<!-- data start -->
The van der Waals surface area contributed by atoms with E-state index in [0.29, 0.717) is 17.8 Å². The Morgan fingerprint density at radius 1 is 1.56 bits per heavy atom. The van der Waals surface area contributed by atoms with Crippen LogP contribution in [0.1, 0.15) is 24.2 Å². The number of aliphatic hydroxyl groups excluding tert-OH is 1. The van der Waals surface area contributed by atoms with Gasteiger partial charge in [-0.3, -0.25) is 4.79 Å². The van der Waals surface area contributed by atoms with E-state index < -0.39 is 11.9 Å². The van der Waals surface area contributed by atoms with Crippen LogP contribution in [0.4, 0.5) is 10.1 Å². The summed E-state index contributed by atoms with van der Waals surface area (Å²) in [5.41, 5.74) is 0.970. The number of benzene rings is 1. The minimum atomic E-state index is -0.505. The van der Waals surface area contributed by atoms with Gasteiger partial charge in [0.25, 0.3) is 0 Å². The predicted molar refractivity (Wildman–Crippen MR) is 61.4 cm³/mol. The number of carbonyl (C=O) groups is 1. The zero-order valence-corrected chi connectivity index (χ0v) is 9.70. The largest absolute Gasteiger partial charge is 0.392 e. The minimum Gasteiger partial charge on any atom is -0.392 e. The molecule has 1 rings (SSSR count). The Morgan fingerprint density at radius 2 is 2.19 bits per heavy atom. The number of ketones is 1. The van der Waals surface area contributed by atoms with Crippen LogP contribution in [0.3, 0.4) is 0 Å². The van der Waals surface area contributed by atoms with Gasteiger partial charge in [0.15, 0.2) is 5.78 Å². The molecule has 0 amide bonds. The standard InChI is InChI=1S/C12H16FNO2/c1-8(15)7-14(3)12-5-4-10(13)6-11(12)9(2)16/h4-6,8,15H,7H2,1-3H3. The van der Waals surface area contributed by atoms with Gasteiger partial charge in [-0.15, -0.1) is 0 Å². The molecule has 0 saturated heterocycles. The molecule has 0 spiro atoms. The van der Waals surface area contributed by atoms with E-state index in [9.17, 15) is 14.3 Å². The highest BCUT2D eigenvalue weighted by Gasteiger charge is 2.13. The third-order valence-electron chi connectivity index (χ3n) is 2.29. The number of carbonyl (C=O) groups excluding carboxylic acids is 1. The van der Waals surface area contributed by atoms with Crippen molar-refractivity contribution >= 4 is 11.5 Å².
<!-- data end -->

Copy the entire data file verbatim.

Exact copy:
The van der Waals surface area contributed by atoms with E-state index in [0.29, 0.717) is 17.8 Å². The Morgan fingerprint density at radius 1 is 1.56 bits per heavy atom. The van der Waals surface area contributed by atoms with Crippen LogP contribution in [0.1, 0.15) is 24.2 Å². The number of aliphatic hydroxyl groups excluding tert-OH is 1. The van der Waals surface area contributed by atoms with Gasteiger partial charge in [-0.3, -0.25) is 4.79 Å². The van der Waals surface area contributed by atoms with E-state index < -0.39 is 11.9 Å². The van der Waals surface area contributed by atoms with Crippen LogP contribution in [0.4, 0.5) is 10.1 Å². The summed E-state index contributed by atoms with van der Waals surface area (Å²) in [5.41, 5.74) is 0.970. The number of benzene rings is 1. The minimum atomic E-state index is -0.505. The van der Waals surface area contributed by atoms with Gasteiger partial charge in [0.25, 0.3) is 0 Å². The predicted molar refractivity (Wildman–Crippen MR) is 61.4 cm³/mol. The number of carbonyl (C=O) groups is 1. The zero-order valence-corrected chi connectivity index (χ0v) is 9.70. The largest absolute Gasteiger partial charge is 0.392 e. The minimum Gasteiger partial charge on any atom is -0.392 e. The molecule has 1 rings (SSSR count). The Morgan fingerprint density at radius 2 is 2.19 bits per heavy atom. The number of ketones is 1. The van der Waals surface area contributed by atoms with Crippen LogP contribution in [0.3, 0.4) is 0 Å². The van der Waals surface area contributed by atoms with Gasteiger partial charge in [0.15, 0.2) is 5.78 Å². The molecule has 0 amide bonds. The standard InChI is InChI=1S/C12H16FNO2/c1-8(15)7-14(3)12-5-4-10(13)6-11(12)9(2)16/h4-6,8,15H,7H2,1-3H3. The van der Waals surface area contributed by atoms with Gasteiger partial charge in [-0.15, -0.1) is 0 Å². The molecule has 0 saturated heterocycles. The molecule has 0 spiro atoms. The van der Waals surface area contributed by atoms with E-state index in [9.17, 15) is 14.3 Å². The highest BCUT2D eigenvalue weighted by Gasteiger charge is 2.13. The third-order valence-electron chi connectivity index (χ3n) is 2.29. The number of carbonyl (C=O) groups excluding carboxylic acids is 1. The van der Waals surface area contributed by atoms with Crippen molar-refractivity contribution >= 4 is 11.5 Å².